Amy Benner  

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Bob Mionske on the 3-Foot Law

This news article featuring Bob Mionske has been reproduced here for our archives. To access the original article, follow the link.

Slowtwitch: Bob Mionske on the 3-foot law

Written by: Dan Empfield
Date: Tue Nov 04 2014

The narrative on our reader forum last week troubled me. Taken at face value it seemed a California Highway Patrol officer predisposed against cyclists interpreted the state's new 3-foot law as a way to take it out on a cohort he doesn't like. Of course, there may be more to the story (there often is). Happily, if this officer is cyclist-averse, he's likely in the small minority. I interviewed the CHP about this incident and about California's 3-foot law in general.

Then I turned to Bob Mionske for his take. Bob is an Olympic cyclist and the dean of bicycle accident attorneys. More than that, he's an expert on the rights of cyclists under the law. While California is not a state in which Mr. Mionske practices he's well acquainted with the elements of California's Motor Vehicle Code pertaining to cyclists.

SLOWTWITCH: With the advent of the 3-foot minimum buffer afforded bicyclists by a motorist when passing, a conflict created by the vehicle code can arise, and arose via a citation written in a rural part of San Diego County last week. When the Legislature passed the new 3-foot law there was no corresponding modification of Vehicle Code Section 21460, which restricts motorists from crossing a double yellow. My question: If, on a rural 2-lane road, an officer gives a motorist a citation for part of the vehicle crossing the double yellow in order to grant the cyclist room, assuming there was clearly sufficient room to do so without peril from an oncoming vehicle, what is the likeliest scenario in a courtroom if the motorist decides to contest this citation?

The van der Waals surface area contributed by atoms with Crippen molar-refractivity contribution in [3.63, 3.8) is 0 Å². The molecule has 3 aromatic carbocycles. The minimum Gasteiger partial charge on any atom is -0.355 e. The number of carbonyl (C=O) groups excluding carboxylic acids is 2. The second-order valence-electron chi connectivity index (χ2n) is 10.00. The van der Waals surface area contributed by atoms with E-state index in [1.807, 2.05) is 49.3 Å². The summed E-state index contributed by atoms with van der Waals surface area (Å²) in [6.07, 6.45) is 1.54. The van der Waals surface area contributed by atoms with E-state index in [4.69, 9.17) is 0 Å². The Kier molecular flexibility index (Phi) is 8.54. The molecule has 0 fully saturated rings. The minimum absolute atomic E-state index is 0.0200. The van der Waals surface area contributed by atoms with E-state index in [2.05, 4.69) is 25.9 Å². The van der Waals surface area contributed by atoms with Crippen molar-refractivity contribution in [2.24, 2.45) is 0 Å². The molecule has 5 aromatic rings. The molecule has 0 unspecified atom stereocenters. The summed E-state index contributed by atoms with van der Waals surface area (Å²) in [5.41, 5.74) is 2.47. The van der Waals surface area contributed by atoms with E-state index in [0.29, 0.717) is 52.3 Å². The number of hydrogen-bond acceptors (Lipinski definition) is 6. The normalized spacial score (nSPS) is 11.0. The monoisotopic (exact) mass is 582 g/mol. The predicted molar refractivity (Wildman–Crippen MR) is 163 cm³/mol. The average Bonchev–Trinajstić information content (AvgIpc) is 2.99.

[ Keep Reading... ] Updates for November 04, 2014

Road Rights:

Road Rights: Taking on the Bullies
By Bob Mionske Cheryl, a former client of mine, was riding one of her regular routes, one she had ridden probabl...
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Lies, Damned Lies, and Statistics

By Rick Bernardi

"Figures often beguile me, particularly when I have the arranging of them myself; in which case the remark attributed to Disraeli would often apply with justice and force: 'There are three kinds of lies: lies, damned lies, and statistics.'"

- Mark Twain

Monday morning began this week with a bang, as a new study on Bicyclist Safety conducted for the Governors Highway Safety Association was released. A reporter from Iowa called to get Bob Mionske’s take on the study, and we hadn’t even seen the study yet. That’s how it goes sometimes.

So we began skimming through the study, and as we did, I was reminded of Mark Twain’s observation about “lies, damned lies, and statistics.” It was immediately apparent that the study was flawed. Deeply flawed. Well, it was at least apparent to us. But would it be apparent to everybody? Would it be apparent to the media? Or to the Governors of the various states?

It doesn’t seem likely. More likely, most people, including the media, and influential people on Governors staffs across the country, would read the summary and accept the statistical analysis as “fact.” And because the statistical analysis is so thoroughly misleading, so completely wrong, the study has the potential to lead to deeply flawed public policy prescriptions.

So what exactly is wrong with this study? Read on….

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Insurance Advice For Oregon Bicyclists